In 2008, Sony admitted losing $130 on every PlayStation 3 console sold – and analysts thought it could be much more than that. Even earlier this year, we learned that Sony was still losing $18 for every PS3 sold. It was estimated by BusinessWeek that Microsoft was losing in the neighborhood of $125 on every Xbox & Xbox 360 sold. We have no idea how much the iPad costs to make, and how much money Apple is losing by selling their lowest end model at $500.

Some of you are thinking I’m crazy, wondering why on earth anybody would sell a product they’re going to lose money on. Because they can make it back with services they bundle. When Microsoft launched the original Xbox, it was more of a marketing ploy to lose money – and hope to make the money back by selling games and software licenses. With the PS3 and Xbox 360, they have great money making services like the PlayStation network and Xbox Live to make them money hand over fist. Even the Apple iPad has the App Store.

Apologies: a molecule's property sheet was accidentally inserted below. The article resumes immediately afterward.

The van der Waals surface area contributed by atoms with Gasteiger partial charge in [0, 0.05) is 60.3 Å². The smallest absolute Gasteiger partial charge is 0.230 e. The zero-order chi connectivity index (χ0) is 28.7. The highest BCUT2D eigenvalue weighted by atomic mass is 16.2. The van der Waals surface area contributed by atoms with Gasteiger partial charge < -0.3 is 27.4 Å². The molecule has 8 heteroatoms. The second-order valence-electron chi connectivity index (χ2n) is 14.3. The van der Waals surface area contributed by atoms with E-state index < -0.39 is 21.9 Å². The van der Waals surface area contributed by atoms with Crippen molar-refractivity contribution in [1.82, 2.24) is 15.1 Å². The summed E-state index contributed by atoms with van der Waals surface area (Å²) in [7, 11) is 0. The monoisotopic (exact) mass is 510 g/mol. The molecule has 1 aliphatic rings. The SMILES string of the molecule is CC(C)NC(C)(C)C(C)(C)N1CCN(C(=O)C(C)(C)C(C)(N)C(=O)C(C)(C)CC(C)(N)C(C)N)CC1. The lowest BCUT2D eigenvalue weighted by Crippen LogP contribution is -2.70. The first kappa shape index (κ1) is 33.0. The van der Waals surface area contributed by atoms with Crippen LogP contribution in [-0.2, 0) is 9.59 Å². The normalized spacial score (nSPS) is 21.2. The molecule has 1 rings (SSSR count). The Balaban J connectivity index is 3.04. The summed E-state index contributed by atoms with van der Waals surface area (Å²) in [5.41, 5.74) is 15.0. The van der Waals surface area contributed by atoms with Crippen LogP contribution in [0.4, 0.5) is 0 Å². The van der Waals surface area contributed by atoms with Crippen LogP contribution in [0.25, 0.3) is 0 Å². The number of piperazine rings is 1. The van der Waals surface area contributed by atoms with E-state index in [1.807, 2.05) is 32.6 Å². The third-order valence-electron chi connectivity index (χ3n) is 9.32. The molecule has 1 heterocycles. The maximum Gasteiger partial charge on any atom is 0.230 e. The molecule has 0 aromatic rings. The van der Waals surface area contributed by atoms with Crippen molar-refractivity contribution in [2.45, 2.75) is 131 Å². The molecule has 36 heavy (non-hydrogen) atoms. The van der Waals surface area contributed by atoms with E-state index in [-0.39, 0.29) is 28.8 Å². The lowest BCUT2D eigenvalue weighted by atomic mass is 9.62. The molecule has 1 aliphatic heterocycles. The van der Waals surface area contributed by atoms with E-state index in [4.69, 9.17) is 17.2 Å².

But what about Slate, Galaxy Tab, and all of the others trying to get in to the market? They will fail. You can’t take a loss when you sell a product like those, because you’re going to be using Google’s “Android Market.” That money goes to Google. If you make a Tablet running Windows 7, you can kiss all hope of making money through software sales goodbye. So if you can’t subsidize the cost of your tablet with anticipated software sales, you can’t price it low enough to compete with the iPad. If you can’t be priced to compete, you can’t expect to succeed.

It is, unfortunately, all too straight forward. This market will continue to be dominated by Apple until Google or Microsoft decides to get in to the hardware game and make the kind of decisions that can only be made if you have another revenue source.